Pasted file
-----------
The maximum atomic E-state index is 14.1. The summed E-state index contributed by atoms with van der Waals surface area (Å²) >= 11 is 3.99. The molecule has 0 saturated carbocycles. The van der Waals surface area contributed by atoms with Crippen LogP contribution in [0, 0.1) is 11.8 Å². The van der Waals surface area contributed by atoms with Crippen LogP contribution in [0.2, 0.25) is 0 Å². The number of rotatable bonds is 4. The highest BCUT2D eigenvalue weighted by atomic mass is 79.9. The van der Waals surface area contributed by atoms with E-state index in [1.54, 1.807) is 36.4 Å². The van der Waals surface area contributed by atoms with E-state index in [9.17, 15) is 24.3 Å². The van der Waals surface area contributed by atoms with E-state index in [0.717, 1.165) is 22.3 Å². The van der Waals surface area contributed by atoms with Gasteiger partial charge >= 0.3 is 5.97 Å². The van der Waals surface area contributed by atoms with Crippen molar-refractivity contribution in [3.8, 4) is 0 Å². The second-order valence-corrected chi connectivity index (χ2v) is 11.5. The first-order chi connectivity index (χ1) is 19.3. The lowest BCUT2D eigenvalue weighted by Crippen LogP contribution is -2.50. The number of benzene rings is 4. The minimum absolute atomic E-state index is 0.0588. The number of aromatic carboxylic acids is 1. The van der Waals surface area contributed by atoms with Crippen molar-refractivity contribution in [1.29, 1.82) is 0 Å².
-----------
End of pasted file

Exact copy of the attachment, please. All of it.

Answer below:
The maximum atomic E-state index is 14.1. The summed E-state index contributed by atoms with van der Waals surface area (Å²) >= 11 is 3.99. The molecule has 0 saturated carbocycles. The van der Waals surface area contributed by atoms with Crippen LogP contribution in [0, 0.1) is 11.8 Å². The van der Waals surface area contributed by atoms with Crippen LogP contribution in [0.2, 0.25) is 0 Å². The number of rotatable bonds is 4. The highest BCUT2D eigenvalue weighted by atomic mass is 79.9. The van der Waals surface area contributed by atoms with E-state index in [1.54, 1.807) is 36.4 Å². The van der Waals surface area contributed by atoms with E-state index in [9.17, 15) is 24.3 Å². The van der Waals surface area contributed by atoms with E-state index in [0.717, 1.165) is 22.3 Å². The van der Waals surface area contributed by atoms with Gasteiger partial charge >= 0.3 is 5.97 Å². The van der Waals surface area contributed by atoms with Crippen molar-refractivity contribution in [3.8, 4) is 0 Å². The second-order valence-corrected chi connectivity index (χ2v) is 11.5. The first-order chi connectivity index (χ1) is 19.3. The lowest BCUT2D eigenvalue weighted by Crippen LogP contribution is -2.50. The number of benzene rings is 4. The minimum absolute atomic E-state index is 0.0588. The number of aromatic carboxylic acids is 1. The van der Waals surface area contributed by atoms with Crippen molar-refractivity contribution in [1.29, 1.82) is 0 Å².